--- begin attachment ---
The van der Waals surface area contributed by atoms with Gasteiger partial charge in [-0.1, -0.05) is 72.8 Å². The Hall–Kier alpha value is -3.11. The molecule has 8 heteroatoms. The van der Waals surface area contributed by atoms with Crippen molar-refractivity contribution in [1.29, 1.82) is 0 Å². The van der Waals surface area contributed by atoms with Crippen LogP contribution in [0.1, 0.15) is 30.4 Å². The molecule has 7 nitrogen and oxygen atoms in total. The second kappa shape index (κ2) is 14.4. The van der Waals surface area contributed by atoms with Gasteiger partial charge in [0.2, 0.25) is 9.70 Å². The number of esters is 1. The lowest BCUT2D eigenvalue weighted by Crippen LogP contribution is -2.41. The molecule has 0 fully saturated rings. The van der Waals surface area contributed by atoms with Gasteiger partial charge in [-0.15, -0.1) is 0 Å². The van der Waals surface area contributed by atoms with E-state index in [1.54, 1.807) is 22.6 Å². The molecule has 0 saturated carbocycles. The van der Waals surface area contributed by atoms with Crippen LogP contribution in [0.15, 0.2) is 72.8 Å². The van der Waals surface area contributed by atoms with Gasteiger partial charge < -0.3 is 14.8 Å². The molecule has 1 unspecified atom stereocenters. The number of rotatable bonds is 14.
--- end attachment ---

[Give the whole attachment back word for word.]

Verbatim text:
The van der Waals surface area contributed by atoms with Gasteiger partial charge in [-0.1, -0.05) is 72.8 Å². The Hall–Kier alpha value is -3.11. The molecule has 8 heteroatoms. The van der Waals surface area contributed by atoms with Crippen molar-refractivity contribution in [1.29, 1.82) is 0 Å². The van der Waals surface area contributed by atoms with Crippen LogP contribution in [0.1, 0.15) is 30.4 Å². The molecule has 7 nitrogen and oxygen atoms in total. The second kappa shape index (κ2) is 14.4. The van der Waals surface area contributed by atoms with Gasteiger partial charge in [0.2, 0.25) is 9.70 Å². The number of esters is 1. The lowest BCUT2D eigenvalue weighted by Crippen LogP contribution is -2.41. The molecule has 0 fully saturated rings. The van der Waals surface area contributed by atoms with Gasteiger partial charge in [-0.15, -0.1) is 0 Å². The van der Waals surface area contributed by atoms with E-state index in [1.54, 1.807) is 22.6 Å². The molecule has 0 saturated carbocycles. The van der Waals surface area contributed by atoms with Crippen LogP contribution in [0.15, 0.2) is 72.8 Å². The van der Waals surface area contributed by atoms with Gasteiger partial charge < -0.3 is 14.8 Å². The molecule has 1 unspecified atom stereocenters. The number of rotatable bonds is 14.